Seven weeks ago, Steve Marks, a longtime aide to Democratic gubernatorial candidate John Kitzhaber, was worried about the strength and financial advantage Republican nominee Chris Dudley was displaying.

“I was nervous,” Marks said in a sweltering Hilton Hotel ballroom Tuesday evening at Kitzhaber’s election night party. Shouting above Bruce Springsteen, Marks added that such concerns were new for Kitzhaber, who won governor’s races handily in 1994 and 1998.

“We had to run a much more aggressive, active campaign this time,” Marks said. “Dudley did not have a record we could run against and he had a lot of money.”

As the night wore on, veteran campaign operatives expressed confidence that a late avalanche of votes in Multnomah County would make the difference in a race that remained deadlocked. In 2006, when Democratic incumbent Ted Kulongoski won re-election as Oregon governor by 110,000 votes, that margin reflected the difference in heavily Democratic Multnomah County.

Political strategist Mark Wiener, who worked on the Kitzhaber campaign, said he anticipated a similar pattern in 2010.

“I’m feeling cautiously optimistic,” Wiener said.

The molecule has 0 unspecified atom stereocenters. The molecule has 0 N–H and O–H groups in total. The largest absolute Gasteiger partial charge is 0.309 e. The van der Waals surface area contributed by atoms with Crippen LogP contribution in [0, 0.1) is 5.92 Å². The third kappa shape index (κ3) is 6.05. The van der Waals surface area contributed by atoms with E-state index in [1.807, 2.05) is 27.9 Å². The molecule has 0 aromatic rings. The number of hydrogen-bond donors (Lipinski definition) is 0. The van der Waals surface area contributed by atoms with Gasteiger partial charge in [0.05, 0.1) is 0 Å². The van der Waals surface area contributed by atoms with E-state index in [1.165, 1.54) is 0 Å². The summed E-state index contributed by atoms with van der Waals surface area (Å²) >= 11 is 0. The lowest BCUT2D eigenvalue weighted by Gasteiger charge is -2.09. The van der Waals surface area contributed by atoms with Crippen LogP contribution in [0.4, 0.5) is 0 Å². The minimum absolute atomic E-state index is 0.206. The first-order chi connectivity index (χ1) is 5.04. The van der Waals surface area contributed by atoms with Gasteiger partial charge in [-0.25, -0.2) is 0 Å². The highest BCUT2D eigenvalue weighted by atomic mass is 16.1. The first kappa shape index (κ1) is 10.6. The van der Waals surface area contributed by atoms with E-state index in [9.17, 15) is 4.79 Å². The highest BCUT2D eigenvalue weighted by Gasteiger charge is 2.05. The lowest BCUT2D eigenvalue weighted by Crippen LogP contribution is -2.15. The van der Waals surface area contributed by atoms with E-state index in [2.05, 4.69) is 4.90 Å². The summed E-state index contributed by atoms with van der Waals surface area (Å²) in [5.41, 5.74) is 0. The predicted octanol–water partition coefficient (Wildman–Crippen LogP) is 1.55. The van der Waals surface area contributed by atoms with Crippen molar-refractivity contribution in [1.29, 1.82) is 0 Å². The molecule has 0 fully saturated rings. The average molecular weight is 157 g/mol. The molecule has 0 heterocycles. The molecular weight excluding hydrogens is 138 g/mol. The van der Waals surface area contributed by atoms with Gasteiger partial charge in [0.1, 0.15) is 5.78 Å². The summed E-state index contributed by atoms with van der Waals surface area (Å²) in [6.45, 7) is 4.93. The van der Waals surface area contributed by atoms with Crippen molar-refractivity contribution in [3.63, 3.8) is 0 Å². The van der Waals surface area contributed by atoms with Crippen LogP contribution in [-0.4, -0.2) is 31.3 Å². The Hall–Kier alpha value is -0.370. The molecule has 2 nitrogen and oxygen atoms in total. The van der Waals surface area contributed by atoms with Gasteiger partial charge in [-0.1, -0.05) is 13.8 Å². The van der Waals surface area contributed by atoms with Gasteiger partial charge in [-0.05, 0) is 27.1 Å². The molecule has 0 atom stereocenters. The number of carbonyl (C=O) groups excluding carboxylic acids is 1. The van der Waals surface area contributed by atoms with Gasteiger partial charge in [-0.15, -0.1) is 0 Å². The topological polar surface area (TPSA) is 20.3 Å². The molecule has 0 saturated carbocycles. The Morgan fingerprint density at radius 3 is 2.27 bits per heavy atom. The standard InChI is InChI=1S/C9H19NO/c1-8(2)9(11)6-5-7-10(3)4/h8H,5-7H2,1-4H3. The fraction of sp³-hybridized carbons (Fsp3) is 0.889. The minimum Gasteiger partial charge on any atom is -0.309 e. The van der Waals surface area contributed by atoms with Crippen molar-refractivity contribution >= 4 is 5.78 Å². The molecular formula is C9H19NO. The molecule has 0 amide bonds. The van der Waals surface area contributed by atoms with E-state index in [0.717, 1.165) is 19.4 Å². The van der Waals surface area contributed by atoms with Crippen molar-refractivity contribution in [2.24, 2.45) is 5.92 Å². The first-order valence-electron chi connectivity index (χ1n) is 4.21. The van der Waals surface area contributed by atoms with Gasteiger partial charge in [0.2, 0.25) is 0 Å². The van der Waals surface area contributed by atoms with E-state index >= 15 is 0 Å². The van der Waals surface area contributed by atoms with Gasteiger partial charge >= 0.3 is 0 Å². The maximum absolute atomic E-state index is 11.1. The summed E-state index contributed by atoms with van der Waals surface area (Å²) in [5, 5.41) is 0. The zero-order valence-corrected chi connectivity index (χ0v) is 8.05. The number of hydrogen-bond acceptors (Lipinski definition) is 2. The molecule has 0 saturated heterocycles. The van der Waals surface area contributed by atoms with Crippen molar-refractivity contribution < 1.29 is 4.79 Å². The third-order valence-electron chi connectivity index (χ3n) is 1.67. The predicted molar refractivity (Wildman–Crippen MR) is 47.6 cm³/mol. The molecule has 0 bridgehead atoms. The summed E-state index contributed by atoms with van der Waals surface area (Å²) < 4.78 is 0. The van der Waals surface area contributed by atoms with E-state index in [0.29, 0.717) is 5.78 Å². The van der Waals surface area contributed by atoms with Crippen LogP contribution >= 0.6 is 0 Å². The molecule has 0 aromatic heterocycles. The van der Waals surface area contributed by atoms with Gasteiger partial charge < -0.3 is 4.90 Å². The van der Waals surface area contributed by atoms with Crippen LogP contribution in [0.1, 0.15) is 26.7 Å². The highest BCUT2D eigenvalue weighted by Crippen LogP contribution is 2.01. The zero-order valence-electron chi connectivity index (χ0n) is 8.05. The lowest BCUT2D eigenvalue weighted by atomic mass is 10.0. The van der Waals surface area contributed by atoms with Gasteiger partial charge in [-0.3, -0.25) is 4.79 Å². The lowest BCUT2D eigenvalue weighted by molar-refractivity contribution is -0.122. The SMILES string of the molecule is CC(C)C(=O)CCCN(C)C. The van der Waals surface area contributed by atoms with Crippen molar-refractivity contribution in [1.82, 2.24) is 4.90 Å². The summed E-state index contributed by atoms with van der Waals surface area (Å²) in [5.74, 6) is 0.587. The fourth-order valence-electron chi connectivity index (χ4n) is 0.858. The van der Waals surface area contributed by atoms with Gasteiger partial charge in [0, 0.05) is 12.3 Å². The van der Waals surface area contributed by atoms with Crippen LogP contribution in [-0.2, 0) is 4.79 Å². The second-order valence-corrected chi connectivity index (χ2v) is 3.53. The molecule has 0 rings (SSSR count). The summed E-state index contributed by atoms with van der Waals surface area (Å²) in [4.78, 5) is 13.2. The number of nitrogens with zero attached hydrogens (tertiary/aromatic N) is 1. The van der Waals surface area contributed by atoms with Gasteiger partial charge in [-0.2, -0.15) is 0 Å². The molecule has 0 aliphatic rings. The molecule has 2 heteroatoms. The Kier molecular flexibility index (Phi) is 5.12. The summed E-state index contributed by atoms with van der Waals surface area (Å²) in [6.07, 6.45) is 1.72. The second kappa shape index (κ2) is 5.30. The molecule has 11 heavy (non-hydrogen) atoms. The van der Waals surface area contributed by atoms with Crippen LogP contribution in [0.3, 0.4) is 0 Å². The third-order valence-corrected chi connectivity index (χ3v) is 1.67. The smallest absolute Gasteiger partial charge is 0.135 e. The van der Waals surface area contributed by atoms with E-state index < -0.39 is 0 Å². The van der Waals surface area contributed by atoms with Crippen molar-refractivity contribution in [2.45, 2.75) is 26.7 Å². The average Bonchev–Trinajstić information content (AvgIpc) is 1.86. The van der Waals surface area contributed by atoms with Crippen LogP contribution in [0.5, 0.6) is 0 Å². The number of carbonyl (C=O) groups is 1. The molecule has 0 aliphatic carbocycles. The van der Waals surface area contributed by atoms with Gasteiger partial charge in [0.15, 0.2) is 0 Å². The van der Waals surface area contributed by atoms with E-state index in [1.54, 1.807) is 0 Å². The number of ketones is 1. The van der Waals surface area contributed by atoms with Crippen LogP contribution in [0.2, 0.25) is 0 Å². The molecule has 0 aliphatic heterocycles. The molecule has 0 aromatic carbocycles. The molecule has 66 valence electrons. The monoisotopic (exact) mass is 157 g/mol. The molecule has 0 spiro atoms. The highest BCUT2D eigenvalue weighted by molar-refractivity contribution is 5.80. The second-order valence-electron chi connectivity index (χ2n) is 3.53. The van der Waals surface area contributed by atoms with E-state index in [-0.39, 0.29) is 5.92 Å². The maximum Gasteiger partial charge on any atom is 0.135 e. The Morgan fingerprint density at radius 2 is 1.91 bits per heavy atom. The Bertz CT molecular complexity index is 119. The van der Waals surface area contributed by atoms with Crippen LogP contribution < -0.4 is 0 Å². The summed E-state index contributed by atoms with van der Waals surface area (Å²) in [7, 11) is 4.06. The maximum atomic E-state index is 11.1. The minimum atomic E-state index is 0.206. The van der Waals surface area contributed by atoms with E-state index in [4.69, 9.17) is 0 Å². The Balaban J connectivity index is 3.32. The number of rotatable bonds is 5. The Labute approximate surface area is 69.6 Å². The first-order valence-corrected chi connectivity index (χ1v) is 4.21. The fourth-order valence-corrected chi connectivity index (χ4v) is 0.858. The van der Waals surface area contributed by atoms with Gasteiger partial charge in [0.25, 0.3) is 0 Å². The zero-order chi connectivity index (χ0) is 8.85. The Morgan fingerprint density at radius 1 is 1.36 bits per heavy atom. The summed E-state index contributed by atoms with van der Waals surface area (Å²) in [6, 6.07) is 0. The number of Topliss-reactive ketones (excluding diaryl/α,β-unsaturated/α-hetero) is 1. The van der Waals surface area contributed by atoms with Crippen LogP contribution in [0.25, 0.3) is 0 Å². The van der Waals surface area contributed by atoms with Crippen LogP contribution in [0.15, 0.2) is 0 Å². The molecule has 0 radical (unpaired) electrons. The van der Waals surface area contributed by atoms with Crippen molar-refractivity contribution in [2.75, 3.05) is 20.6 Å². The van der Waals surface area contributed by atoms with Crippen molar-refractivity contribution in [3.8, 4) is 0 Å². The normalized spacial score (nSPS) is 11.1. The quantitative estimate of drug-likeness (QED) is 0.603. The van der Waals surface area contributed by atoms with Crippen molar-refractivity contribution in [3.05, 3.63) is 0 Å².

If Kitzhaber ends up winning, the difference may end up being a late voter-registration surge. Although the Secretary of State’s Elections Division has tallied a consistent Democratic registration advantage for the past few months, three groups quietly enlisted tens of thousands of new voters: the Bus Project signed up 20,000, according to the Bus’s Caitlin Baggott; the Oregon Student Association signed up 25,000; and Defend Oregon signed up another 25,000.

UPDATE: Just before 11 pm, Kitzhaber strode onstage looking uncharacteristically happy.

“We’ve known all along it would be close and it would come down to Multnomah County,” Kitzhaber told the crowd. “And almost half of Multnomah County’s votes aren’t in yet.”

Kitzhaber credited what he called the “best field operation in Oregon history. And he predicted that field operation would yield a result similar to U.S. Sen. Jeff Merkley’s come-from-behind victory as the Democratic challenger over Republican Gordon Smith in 2008.

“Jeff Merkley went to sleep in this position [a couple of percentage points behind],” Kitzhaber said. “And he woke up a U.S. senator.”